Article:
top of page

Malware disguised as Telegram targeting social media credentials

A windows-based malware tracked as FFDroider is targeting victim’s social media credentials to steal sensitive information including payment details and contact information.

The stolen data is then exfiltrated, whilst using Facebook ad manager, to run malicious adverts leveraging the stored payment information.

Researchers from Threatlabz have identified FFDroider hides itself by masquerading as Telegram, a popular instant messaging application. The malware aims to steal login credentials and authenticated cookies which are sent to the command and control (C2) server and leveraged, through replay attacks, to gain access to social media accounts.

The focus on social media is evident after researchers analysed the malware code and discovered the targeted browsers and platforms, outlined below:

• Google Chrome, Mozilla Firefox, Internet Explorer, Microsoft edge.

• Facebook, Instagram, Amazon, All-access.wax, eBay, Etsy & Twitter.

FFDroider is currently being distributed across multiple campaigns with no specific country targeted and is offered on download sites pretending to be freeware or cracked versions of a paid software.

After being installed the pre-defined browsers are searched for stored login information including saved passwords or login related cookies. Once the threat actor has gained access, personal information is stolen from the accounts, notably any payment information, phone numbers, email addresses and enumeration of friends/followers and bookmarked pages this information is exfiltrated back to the threat actor through their C2 server.

Specifically on Facebook the malware checks “account billing and payment information” to identify if the victim is a business account, if then identified the Facebook ad manager will be levered to show malicious adverts specified by the threat actor. It is highly likely that this is done to steal any stored payment information and to facilitate lateral movement of the malware by pushing advertisement from a credited and trusted business account.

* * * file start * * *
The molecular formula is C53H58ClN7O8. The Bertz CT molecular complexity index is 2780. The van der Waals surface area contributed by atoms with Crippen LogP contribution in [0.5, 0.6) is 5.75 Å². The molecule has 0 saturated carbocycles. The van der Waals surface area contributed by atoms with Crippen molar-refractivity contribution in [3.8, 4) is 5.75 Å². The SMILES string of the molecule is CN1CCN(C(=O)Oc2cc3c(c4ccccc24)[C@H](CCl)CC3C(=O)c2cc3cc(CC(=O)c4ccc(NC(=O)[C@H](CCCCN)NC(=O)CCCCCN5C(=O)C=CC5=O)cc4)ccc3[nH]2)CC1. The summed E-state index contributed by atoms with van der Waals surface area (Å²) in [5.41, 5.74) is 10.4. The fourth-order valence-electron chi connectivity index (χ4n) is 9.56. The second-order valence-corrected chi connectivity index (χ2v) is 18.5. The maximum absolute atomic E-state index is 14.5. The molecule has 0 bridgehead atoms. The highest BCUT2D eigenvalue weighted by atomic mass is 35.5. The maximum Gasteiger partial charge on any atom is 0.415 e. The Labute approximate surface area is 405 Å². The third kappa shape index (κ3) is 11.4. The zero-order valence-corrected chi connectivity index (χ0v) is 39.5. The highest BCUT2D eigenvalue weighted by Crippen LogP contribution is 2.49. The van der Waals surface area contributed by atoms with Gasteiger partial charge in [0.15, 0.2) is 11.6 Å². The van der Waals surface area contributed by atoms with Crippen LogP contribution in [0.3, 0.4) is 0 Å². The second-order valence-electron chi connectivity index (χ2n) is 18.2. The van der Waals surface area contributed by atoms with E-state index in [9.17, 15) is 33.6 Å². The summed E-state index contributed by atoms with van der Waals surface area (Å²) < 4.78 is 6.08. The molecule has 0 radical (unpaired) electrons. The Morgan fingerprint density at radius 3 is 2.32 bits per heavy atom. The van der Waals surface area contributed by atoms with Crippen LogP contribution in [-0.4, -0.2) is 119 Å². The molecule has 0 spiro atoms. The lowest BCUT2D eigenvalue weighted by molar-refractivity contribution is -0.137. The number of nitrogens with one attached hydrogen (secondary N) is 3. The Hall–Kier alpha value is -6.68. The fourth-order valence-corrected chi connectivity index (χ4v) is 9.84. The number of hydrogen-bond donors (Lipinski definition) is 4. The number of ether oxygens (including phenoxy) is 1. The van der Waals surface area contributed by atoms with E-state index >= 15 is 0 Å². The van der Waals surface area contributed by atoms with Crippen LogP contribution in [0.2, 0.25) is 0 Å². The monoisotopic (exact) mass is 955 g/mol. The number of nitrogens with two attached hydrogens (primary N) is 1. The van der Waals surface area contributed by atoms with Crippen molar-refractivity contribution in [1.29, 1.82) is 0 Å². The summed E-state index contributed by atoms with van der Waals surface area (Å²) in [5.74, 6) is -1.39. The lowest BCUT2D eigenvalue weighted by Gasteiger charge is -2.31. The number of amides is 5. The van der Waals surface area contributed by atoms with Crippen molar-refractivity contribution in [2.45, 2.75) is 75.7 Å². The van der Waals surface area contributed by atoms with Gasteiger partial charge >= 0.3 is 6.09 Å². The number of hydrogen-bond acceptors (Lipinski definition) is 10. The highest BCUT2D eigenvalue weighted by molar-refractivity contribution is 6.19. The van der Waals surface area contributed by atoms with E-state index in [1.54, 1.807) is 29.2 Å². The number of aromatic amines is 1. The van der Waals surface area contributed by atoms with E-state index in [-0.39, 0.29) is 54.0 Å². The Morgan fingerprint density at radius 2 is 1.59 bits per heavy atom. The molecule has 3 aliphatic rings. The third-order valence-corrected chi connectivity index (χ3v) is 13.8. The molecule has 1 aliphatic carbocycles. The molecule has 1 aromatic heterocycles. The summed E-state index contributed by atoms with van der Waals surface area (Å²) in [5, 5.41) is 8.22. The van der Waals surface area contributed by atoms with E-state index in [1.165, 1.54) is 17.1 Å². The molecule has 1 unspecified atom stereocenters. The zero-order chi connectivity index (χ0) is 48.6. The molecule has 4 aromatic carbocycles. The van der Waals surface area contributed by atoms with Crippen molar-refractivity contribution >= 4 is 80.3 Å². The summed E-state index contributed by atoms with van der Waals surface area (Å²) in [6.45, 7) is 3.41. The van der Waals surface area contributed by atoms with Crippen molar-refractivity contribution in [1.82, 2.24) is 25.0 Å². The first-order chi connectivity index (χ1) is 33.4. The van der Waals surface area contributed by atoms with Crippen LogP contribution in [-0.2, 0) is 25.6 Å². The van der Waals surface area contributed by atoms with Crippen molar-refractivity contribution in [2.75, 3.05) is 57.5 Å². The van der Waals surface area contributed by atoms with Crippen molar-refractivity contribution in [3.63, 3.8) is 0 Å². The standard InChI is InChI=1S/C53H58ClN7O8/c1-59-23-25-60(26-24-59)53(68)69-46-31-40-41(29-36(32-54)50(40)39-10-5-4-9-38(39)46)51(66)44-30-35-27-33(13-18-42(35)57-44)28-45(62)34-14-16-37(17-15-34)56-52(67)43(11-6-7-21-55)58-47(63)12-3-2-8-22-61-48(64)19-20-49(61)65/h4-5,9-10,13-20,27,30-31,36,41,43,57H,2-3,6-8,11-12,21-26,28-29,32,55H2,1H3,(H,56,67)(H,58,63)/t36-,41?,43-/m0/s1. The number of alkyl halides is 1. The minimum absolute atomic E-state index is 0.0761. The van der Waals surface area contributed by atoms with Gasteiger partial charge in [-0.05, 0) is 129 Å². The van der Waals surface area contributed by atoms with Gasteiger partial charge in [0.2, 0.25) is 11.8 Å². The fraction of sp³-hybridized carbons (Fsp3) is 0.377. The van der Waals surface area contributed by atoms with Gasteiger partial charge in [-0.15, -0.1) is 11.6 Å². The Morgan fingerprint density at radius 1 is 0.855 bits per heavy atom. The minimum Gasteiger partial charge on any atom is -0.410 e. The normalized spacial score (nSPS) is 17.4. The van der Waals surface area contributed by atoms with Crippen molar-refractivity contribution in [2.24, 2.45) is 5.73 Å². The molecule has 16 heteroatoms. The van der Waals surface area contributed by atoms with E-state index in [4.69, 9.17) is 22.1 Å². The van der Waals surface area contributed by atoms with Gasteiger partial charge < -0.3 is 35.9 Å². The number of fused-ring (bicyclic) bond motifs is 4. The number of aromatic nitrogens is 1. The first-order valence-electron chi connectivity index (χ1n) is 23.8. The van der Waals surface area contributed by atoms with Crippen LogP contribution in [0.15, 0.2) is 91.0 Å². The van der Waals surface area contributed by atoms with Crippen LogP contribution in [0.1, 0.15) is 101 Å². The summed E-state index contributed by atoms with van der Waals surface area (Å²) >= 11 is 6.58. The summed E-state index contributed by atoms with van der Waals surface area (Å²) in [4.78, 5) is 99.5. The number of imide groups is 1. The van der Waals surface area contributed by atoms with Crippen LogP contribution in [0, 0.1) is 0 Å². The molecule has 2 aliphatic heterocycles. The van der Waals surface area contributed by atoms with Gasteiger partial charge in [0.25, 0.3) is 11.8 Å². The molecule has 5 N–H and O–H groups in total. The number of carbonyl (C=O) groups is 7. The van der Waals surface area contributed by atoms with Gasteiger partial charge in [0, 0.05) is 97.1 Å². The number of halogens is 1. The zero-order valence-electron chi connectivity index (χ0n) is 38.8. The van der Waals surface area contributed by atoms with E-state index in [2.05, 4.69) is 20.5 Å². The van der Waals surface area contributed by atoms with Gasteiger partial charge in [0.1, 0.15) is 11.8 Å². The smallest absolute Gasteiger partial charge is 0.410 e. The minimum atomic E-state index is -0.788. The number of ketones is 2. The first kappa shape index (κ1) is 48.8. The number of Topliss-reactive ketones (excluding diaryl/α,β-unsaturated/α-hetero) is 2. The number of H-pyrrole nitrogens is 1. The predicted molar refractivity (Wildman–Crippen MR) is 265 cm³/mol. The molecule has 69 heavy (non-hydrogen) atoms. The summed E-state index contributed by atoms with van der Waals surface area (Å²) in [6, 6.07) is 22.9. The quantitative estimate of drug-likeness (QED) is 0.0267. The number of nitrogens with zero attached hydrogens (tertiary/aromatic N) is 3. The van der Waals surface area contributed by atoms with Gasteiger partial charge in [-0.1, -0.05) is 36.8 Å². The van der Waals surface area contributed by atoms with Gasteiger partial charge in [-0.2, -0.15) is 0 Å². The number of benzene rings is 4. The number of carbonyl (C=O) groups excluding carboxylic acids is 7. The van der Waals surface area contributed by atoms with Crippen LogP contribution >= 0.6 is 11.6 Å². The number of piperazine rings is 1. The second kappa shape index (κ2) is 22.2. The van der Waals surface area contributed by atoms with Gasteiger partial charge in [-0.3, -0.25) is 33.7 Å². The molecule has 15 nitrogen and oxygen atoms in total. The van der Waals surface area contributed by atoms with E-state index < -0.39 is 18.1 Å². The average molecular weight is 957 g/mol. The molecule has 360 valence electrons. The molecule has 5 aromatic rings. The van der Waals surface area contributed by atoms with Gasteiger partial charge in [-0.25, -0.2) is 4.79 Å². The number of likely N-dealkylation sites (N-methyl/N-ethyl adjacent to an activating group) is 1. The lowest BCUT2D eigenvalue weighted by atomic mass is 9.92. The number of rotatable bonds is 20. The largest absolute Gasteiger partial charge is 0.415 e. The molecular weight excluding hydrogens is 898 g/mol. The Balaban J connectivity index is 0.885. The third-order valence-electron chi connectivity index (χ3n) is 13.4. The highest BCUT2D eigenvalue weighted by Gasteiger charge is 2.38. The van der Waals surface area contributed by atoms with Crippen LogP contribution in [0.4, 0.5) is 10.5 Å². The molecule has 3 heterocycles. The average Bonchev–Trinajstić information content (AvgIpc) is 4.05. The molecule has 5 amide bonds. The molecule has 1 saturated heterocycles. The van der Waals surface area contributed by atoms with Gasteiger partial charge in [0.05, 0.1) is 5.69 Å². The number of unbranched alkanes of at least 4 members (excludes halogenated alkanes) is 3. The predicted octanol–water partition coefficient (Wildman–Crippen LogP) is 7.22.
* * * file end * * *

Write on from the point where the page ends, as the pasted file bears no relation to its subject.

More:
Generally, social media accounts hold vast amounts of personal information and therefore, stolen details are a prime commodity for cyber criminals who can later exploit the data to commit fraud or sell on underground forums.

After installation, FFDroider will create an inbound whitelisting rule within a Windows firewall allowing itself (the infected host) to communicate with the C2 server. Once this communication link has been established, and information is successfully exfiltrated, an attempt to upgrade the malware is made by downloading further modules over several intervals to enhance utility whilst evading detection.

If any suspicious activity as described above has been identified, it is worth navigating to the Zscaler site where Indicators of Compromise can be found to help establish any activity attributed to FFDroider on the network.

The origin of any Telegram applications on a windows machine that the user has not personally installed should be confirmed prior to installation if permitted. The use of multi-factor authentication for all login pages that support it should be promoted.



Report all Fraud and Cybercrime to Action Fraud by calling 0300 123 2040 or online. Forward suspicious emails to Report SMS scams by forwarding the original message to 7726 (spells SPAM on the keypad).



The contents of blog posts on this website are provided for general information only and are not intended to replace specific professional advice relevant to your situation. The intention of East Midlands Cyber Resilience Centre (EMCRC) is to encourage cyber resilience by raising issues and disseminating information on the experiences and initiatives of others. Articles on the website cannot by their nature be comprehensive and may not reflect most recent legislation, practice, or application to your circumstances. EMCRC provides affordable services and Trusted Partners if you need specific support. For specific questions please contact us by email.


EMCRC does not accept any responsibility for any loss which may arise from reliance on information or materials published on this blog. EMCRC is not responsible for the content of external internet sites that link to this site or which are linked from it.

bottom of page